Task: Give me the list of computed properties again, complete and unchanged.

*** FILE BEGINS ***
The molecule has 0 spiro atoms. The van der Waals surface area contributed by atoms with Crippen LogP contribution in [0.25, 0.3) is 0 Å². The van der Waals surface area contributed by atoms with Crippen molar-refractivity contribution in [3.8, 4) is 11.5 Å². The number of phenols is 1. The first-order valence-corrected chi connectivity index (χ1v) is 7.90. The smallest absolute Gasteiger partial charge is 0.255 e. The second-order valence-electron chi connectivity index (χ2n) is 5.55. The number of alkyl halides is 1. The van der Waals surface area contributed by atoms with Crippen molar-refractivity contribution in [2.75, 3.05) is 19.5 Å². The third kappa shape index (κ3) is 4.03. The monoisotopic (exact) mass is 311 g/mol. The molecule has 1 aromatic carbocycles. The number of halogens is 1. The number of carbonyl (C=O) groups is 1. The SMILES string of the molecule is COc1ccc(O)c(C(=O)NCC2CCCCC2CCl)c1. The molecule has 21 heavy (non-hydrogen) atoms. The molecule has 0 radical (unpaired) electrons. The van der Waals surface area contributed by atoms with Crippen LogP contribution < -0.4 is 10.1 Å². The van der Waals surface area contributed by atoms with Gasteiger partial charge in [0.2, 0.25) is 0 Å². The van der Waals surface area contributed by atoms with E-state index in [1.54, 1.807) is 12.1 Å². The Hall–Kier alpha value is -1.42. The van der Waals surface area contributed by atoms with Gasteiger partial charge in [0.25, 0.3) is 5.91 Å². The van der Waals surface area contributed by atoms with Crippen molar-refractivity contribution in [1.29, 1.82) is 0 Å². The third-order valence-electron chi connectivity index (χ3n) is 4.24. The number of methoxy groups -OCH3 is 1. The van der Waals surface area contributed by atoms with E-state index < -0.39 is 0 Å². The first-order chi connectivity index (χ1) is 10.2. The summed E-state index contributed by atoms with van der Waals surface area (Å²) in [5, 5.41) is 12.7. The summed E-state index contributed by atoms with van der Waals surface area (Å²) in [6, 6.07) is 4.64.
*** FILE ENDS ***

The molecule has 0 spiro atoms. The van der Waals surface area contributed by atoms with Crippen LogP contribution in [0.25, 0.3) is 0 Å². The van der Waals surface area contributed by atoms with Crippen molar-refractivity contribution in [3.8, 4) is 11.5 Å². The number of phenols is 1. The first-order valence-corrected chi connectivity index (χ1v) is 7.90. The smallest absolute Gasteiger partial charge is 0.255 e. The second-order valence-electron chi connectivity index (χ2n) is 5.55. The number of alkyl halides is 1. The van der Waals surface area contributed by atoms with Crippen molar-refractivity contribution in [2.75, 3.05) is 19.5 Å². The third kappa shape index (κ3) is 4.03. The monoisotopic (exact) mass is 311 g/mol. The molecule has 1 aromatic carbocycles. The number of halogens is 1. The number of carbonyl (C=O) groups is 1. The SMILES string of the molecule is COc1ccc(O)c(C(=O)NCC2CCCCC2CCl)c1. The molecule has 21 heavy (non-hydrogen) atoms. The molecule has 0 radical (unpaired) electrons. The van der Waals surface area contributed by atoms with Crippen LogP contribution < -0.4 is 10.1 Å². The van der Waals surface area contributed by atoms with Gasteiger partial charge in [0.2, 0.25) is 0 Å². The van der Waals surface area contributed by atoms with E-state index in [1.54, 1.807) is 12.1 Å². The Hall–Kier alpha value is -1.42. The van der Waals surface area contributed by atoms with Gasteiger partial charge in [0.25, 0.3) is 5.91 Å². The van der Waals surface area contributed by atoms with Crippen molar-refractivity contribution in [1.29, 1.82) is 0 Å². The third-order valence-electron chi connectivity index (χ3n) is 4.24. The number of methoxy groups -OCH3 is 1. The van der Waals surface area contributed by atoms with E-state index < -0.39 is 0 Å². The first-order chi connectivity index (χ1) is 10.2. The summed E-state index contributed by atoms with van der Waals surface area (Å²) in [5, 5.41) is 12.7. The summed E-state index contributed by atoms with van der Waals surface area (Å²) in [6, 6.07) is 4.64.